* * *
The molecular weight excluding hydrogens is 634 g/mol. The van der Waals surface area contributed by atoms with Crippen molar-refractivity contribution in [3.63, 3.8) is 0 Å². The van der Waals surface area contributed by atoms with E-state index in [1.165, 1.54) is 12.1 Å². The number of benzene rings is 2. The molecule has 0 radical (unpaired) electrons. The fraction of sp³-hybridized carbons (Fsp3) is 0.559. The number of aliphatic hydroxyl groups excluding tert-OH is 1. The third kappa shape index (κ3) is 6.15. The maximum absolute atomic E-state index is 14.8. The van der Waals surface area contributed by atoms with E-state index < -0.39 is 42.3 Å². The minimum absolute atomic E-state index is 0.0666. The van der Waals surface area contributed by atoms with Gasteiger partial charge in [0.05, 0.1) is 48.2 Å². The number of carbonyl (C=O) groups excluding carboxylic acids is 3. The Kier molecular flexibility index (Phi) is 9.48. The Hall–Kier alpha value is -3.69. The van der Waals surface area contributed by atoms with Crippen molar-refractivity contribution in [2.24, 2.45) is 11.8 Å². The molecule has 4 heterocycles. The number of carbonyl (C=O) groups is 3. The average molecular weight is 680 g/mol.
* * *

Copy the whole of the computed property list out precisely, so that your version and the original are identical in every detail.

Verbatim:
The molecular weight excluding hydrogens is 634 g/mol. The van der Waals surface area contributed by atoms with Crippen molar-refractivity contribution in [3.63, 3.8) is 0 Å². The van der Waals surface area contributed by atoms with E-state index in [1.165, 1.54) is 12.1 Å². The number of benzene rings is 2. The molecule has 0 radical (unpaired) electrons. The fraction of sp³-hybridized carbons (Fsp3) is 0.559. The number of aliphatic hydroxyl groups excluding tert-OH is 1. The third kappa shape index (κ3) is 6.15. The maximum absolute atomic E-state index is 14.8. The van der Waals surface area contributed by atoms with E-state index < -0.39 is 42.3 Å². The minimum absolute atomic E-state index is 0.0666. The van der Waals surface area contributed by atoms with Gasteiger partial charge in [0.05, 0.1) is 48.2 Å². The number of carbonyl (C=O) groups excluding carboxylic acids is 3. The Kier molecular flexibility index (Phi) is 9.48. The Hall–Kier alpha value is -3.69. The van der Waals surface area contributed by atoms with Crippen molar-refractivity contribution in [2.24, 2.45) is 11.8 Å². The molecule has 4 heterocycles. The number of carbonyl (C=O) groups is 3. The average molecular weight is 680 g/mol.